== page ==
New research highlights potential cause of Parkinson’s

caption arrowCaption
Fast Facts Parkinson’s Disease

A defect in the blood-brain barrier may play a role in Parkinson’s disease, according to groundbreaking research discovery.

Researchers at Georgetown University Medical Center say their finding, detailed in a study published earlier this month in Neurology Genetics, suggests that blood vessel walls called the blood-brain barrier doesn’t work correctly in some Parkinson’s patients.

ExploreWhat is Parkinson's disease?

When it’s working properly, the blood-brain barrier acts as a filter, keeping toxins out while allowing nutrients to reach the brain. When the barrier fails, however, toxins are trapped in the brain, preventing glucose and other nutrients from entering. A dysfunctional barrier also allows inflammatory cells and molecules from the body to enter the brain and cause damage.

ExploreMorning exposure to deep red light can improve declining eyesight

“Much work remains to be done, but just knowing that a patient’s brain vascular system is playing a significant role in the progression of the disease is a very promising discovery,” senior study author Charbel Moussa said in a university news release.

According to the news release, the research could lead to new treatments for Parkinson’s disease and could help explain previous findings that the drug nilotinib, a leukemia drug, was linked to a reduction in movement problems and an increase in quality of life in Parkinson’s patients.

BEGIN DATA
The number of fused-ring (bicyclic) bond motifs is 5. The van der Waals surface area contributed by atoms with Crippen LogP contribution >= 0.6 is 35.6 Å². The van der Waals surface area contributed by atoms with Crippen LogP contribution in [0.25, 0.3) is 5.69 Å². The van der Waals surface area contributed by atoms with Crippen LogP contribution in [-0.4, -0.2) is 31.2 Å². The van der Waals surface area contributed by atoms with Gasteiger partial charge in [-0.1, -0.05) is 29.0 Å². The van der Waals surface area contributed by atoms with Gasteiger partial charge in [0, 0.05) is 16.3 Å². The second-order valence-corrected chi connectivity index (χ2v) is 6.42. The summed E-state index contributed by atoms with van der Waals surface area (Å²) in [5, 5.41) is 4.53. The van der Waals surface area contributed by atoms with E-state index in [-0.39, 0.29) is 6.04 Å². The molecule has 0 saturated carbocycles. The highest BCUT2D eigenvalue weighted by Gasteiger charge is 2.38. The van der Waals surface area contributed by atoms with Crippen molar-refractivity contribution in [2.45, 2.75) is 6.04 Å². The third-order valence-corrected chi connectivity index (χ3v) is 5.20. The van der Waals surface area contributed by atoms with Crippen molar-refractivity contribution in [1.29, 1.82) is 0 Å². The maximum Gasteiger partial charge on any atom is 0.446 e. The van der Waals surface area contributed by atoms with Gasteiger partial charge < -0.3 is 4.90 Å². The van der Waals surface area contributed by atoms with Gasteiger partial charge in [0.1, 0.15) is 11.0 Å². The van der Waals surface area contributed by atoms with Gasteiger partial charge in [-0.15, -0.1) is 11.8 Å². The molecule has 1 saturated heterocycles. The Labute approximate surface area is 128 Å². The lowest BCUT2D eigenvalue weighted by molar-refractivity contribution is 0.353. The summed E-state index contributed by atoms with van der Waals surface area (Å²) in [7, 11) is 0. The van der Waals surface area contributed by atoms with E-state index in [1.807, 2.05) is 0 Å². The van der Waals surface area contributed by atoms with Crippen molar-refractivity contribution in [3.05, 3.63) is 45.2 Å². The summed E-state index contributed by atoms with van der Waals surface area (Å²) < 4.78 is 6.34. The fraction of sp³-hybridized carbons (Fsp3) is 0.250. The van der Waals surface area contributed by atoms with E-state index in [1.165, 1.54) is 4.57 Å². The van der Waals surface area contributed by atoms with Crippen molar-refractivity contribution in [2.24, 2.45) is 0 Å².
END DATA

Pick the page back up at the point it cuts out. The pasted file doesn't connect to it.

“To our knowledge, this is the first study to show that the body’s blood-brain barrier potentially offers a target for the treatment for Parkinson’s disease,” Moussa said.

ExploreThis is where coronavirus lingers in nursing home residents’ rooms

The new discovery comes from a clinical trial that featured comprehensive genome analysis of 75 patients with severe Parkinson’s disease. The results were compared before and after receiving off-label treatment with nilotinib or a placebo.

ExploreNew study says giving social support to others may boost your health

“Not only does nilotinib flip on the brain’s garbage disposal system to eliminate bad toxic proteins, but it appears to also repair the blood-brain barrier to allow this toxic waste to leave the brain and to allow nutrients in,” Moussa said.

“Parkinson’s disease is generally believed to involve mitochondrial or energy deficits that can be caused by environmental toxins or by toxic protein accumulation. It has never been identified as a vascular disease,” he added.

For more content like this, sign up for the Pulse newsletter here.

About the Author

Editors' Picks